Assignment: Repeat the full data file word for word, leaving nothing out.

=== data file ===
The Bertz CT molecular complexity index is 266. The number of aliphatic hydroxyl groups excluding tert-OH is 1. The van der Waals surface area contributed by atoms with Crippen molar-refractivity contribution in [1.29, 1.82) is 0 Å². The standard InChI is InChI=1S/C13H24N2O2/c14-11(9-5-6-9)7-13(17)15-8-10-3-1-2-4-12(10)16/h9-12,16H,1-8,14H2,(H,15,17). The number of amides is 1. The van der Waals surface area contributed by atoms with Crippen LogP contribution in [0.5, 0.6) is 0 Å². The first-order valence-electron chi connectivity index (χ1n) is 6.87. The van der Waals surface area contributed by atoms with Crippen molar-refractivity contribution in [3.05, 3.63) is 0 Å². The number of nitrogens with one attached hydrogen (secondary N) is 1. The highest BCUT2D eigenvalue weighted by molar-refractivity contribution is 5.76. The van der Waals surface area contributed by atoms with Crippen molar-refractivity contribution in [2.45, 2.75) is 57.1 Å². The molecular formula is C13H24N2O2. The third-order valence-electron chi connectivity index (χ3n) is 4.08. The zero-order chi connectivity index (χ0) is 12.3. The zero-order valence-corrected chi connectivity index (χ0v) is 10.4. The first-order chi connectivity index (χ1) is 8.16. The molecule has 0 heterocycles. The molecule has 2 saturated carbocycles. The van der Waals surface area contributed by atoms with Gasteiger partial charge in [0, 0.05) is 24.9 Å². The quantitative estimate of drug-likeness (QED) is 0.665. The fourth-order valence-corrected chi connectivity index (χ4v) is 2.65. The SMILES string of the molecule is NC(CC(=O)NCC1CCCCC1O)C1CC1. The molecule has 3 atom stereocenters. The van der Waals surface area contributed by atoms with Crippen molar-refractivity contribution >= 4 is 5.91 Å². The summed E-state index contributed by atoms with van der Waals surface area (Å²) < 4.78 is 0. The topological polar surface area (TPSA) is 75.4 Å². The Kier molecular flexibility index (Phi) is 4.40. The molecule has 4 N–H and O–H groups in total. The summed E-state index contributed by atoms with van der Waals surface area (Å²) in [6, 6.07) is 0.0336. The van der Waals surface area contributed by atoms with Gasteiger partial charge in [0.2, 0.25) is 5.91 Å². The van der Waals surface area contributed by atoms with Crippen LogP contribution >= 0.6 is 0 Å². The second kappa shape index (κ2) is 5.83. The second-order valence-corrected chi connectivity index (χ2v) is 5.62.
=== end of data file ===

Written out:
The Bertz CT molecular complexity index is 266. The number of aliphatic hydroxyl groups excluding tert-OH is 1. The van der Waals surface area contributed by atoms with Crippen molar-refractivity contribution in [1.29, 1.82) is 0 Å². The standard InChI is InChI=1S/C13H24N2O2/c14-11(9-5-6-9)7-13(17)15-8-10-3-1-2-4-12(10)16/h9-12,16H,1-8,14H2,(H,15,17). The number of amides is 1. The van der Waals surface area contributed by atoms with Crippen LogP contribution in [0.5, 0.6) is 0 Å². The first-order valence-electron chi connectivity index (χ1n) is 6.87. The van der Waals surface area contributed by atoms with Crippen molar-refractivity contribution in [3.05, 3.63) is 0 Å². The number of nitrogens with one attached hydrogen (secondary N) is 1. The highest BCUT2D eigenvalue weighted by molar-refractivity contribution is 5.76. The van der Waals surface area contributed by atoms with Crippen molar-refractivity contribution in [2.45, 2.75) is 57.1 Å². The molecular formula is C13H24N2O2. The third-order valence-electron chi connectivity index (χ3n) is 4.08. The zero-order chi connectivity index (χ0) is 12.3. The zero-order valence-corrected chi connectivity index (χ0v) is 10.4. The first-order chi connectivity index (χ1) is 8.16. The molecule has 0 heterocycles. The molecule has 2 saturated carbocycles. The van der Waals surface area contributed by atoms with Gasteiger partial charge in [0, 0.05) is 24.9 Å². The quantitative estimate of drug-likeness (QED) is 0.665. The fourth-order valence-corrected chi connectivity index (χ4v) is 2.65. The SMILES string of the molecule is NC(CC(=O)NCC1CCCCC1O)C1CC1. The molecule has 3 atom stereocenters. The van der Waals surface area contributed by atoms with Crippen molar-refractivity contribution >= 4 is 5.91 Å². The summed E-state index contributed by atoms with van der Waals surface area (Å²) < 4.78 is 0. The topological polar surface area (TPSA) is 75.4 Å². The Kier molecular flexibility index (Phi) is 4.40. The molecule has 4 N–H and O–H groups in total. The summed E-state index contributed by atoms with van der Waals surface area (Å²) in [6, 6.07) is 0.0336. The van der Waals surface area contributed by atoms with Gasteiger partial charge in [0.2, 0.25) is 5.91 Å². The van der Waals surface area contributed by atoms with Crippen LogP contribution >= 0.6 is 0 Å². The second kappa shape index (κ2) is 5.83. The second-order valence-corrected chi connectivity index (χ2v) is 5.62.